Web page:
An innovative Tzaneen entrepreneur has developed a method of using moist Eucalyptus timber to produce structural timber at competitive prices.
|Biligom timber used in roof trusses.|
The process, believed to be a world first, has been developed by Spencer Drake of Biligom International (Pty) Ltd, who has registered a patent on the process and product which, he says, competes favourably in the local market with SA pine in terms of both price and quality.
Biligom timber is treated with Tanalith ‘E’ to H3 SANS 1288 specs, and has been graded to S7 by South African Technical Auditing Service (SATAS), which meets international strength and safety requirement for structural timber.
According to Spencer, the product, which sells at approximately the same price as grade S5 pine, has a number of advantages:
The timber is sourced from E. grandis and G x C hybrids grown on a 6-8 year rotation. Compare this with the 25-30 year rotation for pine saw timber. This opens new horizons for Eucalyptus growers who are supplying traditional markets at low prices.
It takes just one day from sawlogs collected in the plantation to produce the finished, treated grade S7 planks with full SATAS accreditation at the production facility. There is currently no one in SA that can do this.
Biligom is graded S7 which means it requires 28% less timber vs grade S5 pine to cover the same roof area. Spencer says that roof truss fabricators will also use around 48% fewer gang nail plates. He says the nails go into the wood easily (similar to pine), but it is very hard to get them out again – which makes the trusses even stronger.
The product is currently being produced at the Biligom International sawmill and processing plant on the Diggersrest Farm in the Tzaneen district. Spencer says 40 000 cubic metres of the product has already gone into the informal market without any come-back. The SATAS certification was secured recently, and Biligom is now entering into the formal market.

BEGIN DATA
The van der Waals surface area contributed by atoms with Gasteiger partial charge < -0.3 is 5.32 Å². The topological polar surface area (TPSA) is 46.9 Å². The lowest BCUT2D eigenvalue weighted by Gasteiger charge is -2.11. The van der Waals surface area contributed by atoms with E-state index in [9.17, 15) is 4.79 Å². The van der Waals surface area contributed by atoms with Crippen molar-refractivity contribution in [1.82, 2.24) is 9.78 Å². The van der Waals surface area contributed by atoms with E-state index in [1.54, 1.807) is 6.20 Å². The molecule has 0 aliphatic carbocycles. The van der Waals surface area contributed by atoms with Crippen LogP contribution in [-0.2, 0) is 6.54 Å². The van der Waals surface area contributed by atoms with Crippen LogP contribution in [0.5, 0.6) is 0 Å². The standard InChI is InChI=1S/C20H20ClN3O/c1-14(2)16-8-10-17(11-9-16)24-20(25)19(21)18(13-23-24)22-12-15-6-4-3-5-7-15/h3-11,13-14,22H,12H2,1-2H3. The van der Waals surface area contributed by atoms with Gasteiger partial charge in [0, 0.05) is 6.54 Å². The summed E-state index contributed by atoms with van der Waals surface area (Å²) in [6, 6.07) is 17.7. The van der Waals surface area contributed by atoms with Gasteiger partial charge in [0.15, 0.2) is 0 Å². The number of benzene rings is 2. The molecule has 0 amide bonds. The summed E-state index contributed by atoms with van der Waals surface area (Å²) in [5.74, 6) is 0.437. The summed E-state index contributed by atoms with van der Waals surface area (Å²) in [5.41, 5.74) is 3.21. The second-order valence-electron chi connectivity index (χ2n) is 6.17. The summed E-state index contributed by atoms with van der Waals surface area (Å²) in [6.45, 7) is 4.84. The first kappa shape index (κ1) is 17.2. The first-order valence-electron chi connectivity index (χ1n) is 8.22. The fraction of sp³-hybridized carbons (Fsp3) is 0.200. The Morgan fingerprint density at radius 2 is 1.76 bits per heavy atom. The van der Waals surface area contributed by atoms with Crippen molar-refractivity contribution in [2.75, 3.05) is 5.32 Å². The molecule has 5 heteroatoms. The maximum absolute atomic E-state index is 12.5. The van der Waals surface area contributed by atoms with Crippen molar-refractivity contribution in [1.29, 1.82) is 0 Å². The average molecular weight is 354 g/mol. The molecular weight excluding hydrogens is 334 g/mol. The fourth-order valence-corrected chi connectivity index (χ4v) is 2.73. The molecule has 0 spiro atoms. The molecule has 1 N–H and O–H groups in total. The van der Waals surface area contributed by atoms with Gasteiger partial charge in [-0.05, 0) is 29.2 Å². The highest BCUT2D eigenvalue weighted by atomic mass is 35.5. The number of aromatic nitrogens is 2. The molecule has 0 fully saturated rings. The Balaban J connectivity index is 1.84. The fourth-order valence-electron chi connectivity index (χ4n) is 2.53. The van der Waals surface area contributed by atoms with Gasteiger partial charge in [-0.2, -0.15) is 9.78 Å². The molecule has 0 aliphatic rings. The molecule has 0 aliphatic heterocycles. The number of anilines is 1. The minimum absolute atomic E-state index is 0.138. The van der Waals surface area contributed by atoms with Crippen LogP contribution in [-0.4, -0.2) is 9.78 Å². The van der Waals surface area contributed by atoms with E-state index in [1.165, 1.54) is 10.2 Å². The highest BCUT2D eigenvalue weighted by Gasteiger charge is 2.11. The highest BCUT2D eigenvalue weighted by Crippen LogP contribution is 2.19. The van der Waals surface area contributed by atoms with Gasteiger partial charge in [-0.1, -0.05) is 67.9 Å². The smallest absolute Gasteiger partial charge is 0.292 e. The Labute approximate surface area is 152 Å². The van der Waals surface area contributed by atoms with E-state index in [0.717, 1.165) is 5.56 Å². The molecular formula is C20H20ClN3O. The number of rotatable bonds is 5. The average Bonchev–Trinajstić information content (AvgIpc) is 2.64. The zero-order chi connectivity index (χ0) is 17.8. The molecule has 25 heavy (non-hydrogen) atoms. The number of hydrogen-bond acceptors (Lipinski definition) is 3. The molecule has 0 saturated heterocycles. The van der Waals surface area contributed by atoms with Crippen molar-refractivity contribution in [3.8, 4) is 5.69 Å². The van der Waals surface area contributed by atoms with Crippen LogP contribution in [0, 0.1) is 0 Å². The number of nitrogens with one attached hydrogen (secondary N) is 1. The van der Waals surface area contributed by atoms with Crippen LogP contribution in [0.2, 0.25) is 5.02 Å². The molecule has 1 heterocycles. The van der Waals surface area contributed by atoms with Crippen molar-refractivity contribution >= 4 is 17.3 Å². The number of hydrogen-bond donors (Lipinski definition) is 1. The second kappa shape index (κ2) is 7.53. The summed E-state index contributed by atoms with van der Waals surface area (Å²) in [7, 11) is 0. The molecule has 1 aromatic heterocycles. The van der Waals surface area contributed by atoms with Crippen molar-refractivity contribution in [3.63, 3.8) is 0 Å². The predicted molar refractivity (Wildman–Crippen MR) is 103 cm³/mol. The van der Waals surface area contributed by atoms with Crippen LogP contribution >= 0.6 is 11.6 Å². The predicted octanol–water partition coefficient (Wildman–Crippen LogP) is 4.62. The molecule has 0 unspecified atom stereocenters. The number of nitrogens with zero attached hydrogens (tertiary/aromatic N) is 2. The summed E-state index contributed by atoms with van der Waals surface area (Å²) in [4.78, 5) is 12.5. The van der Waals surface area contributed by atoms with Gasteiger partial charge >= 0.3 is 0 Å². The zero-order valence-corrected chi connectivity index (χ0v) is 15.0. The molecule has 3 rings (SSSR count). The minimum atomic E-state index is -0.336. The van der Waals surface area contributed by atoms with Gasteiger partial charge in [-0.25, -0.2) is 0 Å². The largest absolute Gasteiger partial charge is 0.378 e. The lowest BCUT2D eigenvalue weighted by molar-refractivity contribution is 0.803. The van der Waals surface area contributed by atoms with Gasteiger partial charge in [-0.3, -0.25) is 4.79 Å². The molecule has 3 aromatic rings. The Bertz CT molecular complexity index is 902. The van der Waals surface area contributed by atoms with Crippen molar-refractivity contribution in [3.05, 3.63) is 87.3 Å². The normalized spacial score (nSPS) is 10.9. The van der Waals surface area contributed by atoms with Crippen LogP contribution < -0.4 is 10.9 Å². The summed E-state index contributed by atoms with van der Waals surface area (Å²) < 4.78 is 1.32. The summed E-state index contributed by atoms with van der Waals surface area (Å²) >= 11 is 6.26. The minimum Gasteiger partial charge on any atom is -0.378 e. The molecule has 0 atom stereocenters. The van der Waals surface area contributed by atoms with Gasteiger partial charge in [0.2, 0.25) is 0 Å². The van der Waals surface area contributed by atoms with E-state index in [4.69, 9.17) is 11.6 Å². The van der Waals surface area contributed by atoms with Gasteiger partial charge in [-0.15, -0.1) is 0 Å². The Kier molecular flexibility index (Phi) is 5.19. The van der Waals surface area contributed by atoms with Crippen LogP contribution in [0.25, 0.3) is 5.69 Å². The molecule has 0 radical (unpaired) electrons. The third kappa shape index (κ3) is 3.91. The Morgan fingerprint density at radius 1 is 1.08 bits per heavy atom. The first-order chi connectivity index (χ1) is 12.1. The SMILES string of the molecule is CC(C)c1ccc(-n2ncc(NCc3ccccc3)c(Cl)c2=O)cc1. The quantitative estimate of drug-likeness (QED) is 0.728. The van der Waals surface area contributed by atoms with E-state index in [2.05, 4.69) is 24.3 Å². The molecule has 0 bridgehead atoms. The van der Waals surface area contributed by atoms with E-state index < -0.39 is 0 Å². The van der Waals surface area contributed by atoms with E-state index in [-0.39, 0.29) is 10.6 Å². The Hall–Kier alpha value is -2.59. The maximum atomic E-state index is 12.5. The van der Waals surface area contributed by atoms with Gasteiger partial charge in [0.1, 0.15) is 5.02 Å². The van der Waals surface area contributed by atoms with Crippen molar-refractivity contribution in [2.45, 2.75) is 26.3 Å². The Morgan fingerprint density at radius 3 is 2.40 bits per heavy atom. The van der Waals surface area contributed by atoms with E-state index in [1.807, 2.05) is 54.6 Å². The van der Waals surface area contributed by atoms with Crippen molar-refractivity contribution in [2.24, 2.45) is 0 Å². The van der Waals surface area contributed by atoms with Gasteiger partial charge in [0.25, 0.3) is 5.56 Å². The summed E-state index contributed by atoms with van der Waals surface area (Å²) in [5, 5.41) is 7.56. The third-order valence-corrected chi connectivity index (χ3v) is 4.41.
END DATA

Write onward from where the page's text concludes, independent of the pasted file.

He says there has been keen interest in the system which will be licensed to other producers. Already another production plant is being set up in Paulpietersburg, with further interest from timber processors around the country. Spencer plans to market the system internationally in countries like Brazil, Uruguay, Australia, India, America, Europe and China.
A key aspect of the process is the slow drying that takes place in-field. The timber is felled de-barked and then left in-field for 4-6 weeks before it is cross-cut and hauled to the mill. There it is sawn to spec, graded and finger-jointed and finally treated with Tanalith ‘E’ to produce the finished product.
The main species used is E. grandis and G x C, grown at standard 2×3 metre espacement. The trees are pruned twice, starting at one year old. Spencer said coppice material is also very good raw material for the product.
“Everyone said we couldn’t do it,” said Spencer. “But we did our homework and I believe we have come up with a great new innovation.
“This makes it possible for farmers growing Eucalyptus to compete in the construction timber market. It could also be a solution for the massive shortage of pine saw timber that is looming in South Africa, especially in the Western Cape where plantations are being closed down in terms of government’s exit strategy.”
A lot of R and D has gone into the product to get it to the point where it’s ready for the market. Spencer says he has been working on it for about 12 years, starting with field trials.
Biligom was also the focus of an MSc research project by a postgraduate student, Phillipus Crafford, at Stellenbosch University, supervised by Brand Wessels.
The final step in the development of the product was the S7 grading by the South African Technical Auditing Service (SATAS) that was achieved recently.
Apencer’s son Fred heads up the whole operation as CEO and has played a pivotal role in getting this new product to where it currently is.
Biligom International and Diggersrest Farm is a family-owned business that has been producing treated timber poles and sawn lumber products since 1970s.
They have 600ha under forestry and another 2 000ha on lease, and employ 680 people. Spencer said they are currently doing trials with saligna and other Eucalyptus species to see if it would be suitable timber for the Biligom product.
|Biligom timber in production at Diggersrest Farm, Limpopo.|
*Published in August 2014